Ramucirumab Injection

What is this medication?

RAMUCIRUMAB (ra mue SIR ue mab) treats some types of cancer. It works by blocking a protein that causes cancer cells to grow and multiply. This helps to slow or stop the spread of cancer cells. It is a monoclonal antibody.

This medicine may be used for other purposes; ask your health care provider or pharmacist if you have questions.

COMMON BRAND NAME(S): Cyramza

What should I tell my care team before I take this medication?

They need to know if you have any of these conditions:

  • Blood clots
  • Having or recent surgery
  • Heart attack
  • High blood pressure
  • History of a tear in your stomach or intestines
  • Liver disease
  • Protein in your urine
  • Stomach bleeding
  • Stroke
  • Thyroid disease
  • An unusual or allergic reaction to ramucirumab, other medications, foods, dyes, or preservatives
  • Pregnant or trying to get pregnant
  • Breast-feeding

How should I use this medication?

This medication is injected into a vein. It is given by your care team in a hospital or clinic setting.

Talk to your care team about the use of this medication in children. Special care may be needed.

Overdosage: If you think you have taken too much of this medicine contact a poison control center or emergency room at once.

NOTE: This medicine is only for you. Do not share this medicine with others.

What if I miss a dose?

Keep appointments for follow-up doses. It is important not to miss your dose. Call your care team if you are unable to keep an appointment.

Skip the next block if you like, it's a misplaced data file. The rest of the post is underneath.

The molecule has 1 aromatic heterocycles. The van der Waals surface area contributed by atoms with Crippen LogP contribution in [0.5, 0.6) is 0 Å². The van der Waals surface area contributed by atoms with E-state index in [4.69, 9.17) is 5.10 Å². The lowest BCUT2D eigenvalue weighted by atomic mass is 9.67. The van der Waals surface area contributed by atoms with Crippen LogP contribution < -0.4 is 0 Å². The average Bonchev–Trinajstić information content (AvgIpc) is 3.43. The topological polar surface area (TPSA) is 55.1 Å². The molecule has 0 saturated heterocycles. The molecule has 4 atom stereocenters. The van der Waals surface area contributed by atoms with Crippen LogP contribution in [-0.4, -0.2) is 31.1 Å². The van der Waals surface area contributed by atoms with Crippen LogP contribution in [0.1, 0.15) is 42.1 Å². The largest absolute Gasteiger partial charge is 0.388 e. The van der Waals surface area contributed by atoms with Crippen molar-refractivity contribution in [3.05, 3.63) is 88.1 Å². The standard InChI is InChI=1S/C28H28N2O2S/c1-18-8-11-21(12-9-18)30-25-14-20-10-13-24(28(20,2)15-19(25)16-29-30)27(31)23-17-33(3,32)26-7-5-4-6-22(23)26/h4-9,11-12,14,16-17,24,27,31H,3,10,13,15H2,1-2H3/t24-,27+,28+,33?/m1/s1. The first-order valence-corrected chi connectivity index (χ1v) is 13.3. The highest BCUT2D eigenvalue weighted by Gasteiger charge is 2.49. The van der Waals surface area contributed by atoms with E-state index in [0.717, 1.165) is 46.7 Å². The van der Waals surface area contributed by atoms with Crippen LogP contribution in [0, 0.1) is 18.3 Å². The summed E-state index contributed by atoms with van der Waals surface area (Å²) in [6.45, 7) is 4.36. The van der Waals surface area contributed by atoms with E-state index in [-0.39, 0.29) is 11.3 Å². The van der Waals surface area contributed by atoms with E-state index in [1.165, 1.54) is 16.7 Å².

What may interact with this medication?

Interactions have not been studied.

This list may not describe all possible interactions. Give your health care provider a list of all the medicines, herbs, non-prescription drugs, or dietary supplements you use. Also tell them if you smoke, drink alcohol, or use illegal drugs. Some items may interact with your medicine.

What should I watch for while using this medication?

Your condition will be monitored carefully while you are receiving this medication. You may need blood work while taking this medication.

This medication may make you feel generally unwell. This is not uncommon as chemotherapy can affect health cells as well as cancer cells. Report any side effects. Continue your course of treatment even though you feel ill unless your care team tells you to stop.

This medication may increase your risk to bruise or bleed. Call your care team if you notice any unusual bleeding.

Before having surgery, talk to your care team to make sure it is ok. This medication can increase the risk of poor healing of your surgical site or wound. You will need to stop this medication for 28 days before surgery. After surgery, wait at least 2 weeks before restarting this medication. Make sure the surgical site or wound is healed enough before restarting this medication. Talk to your care team if questions.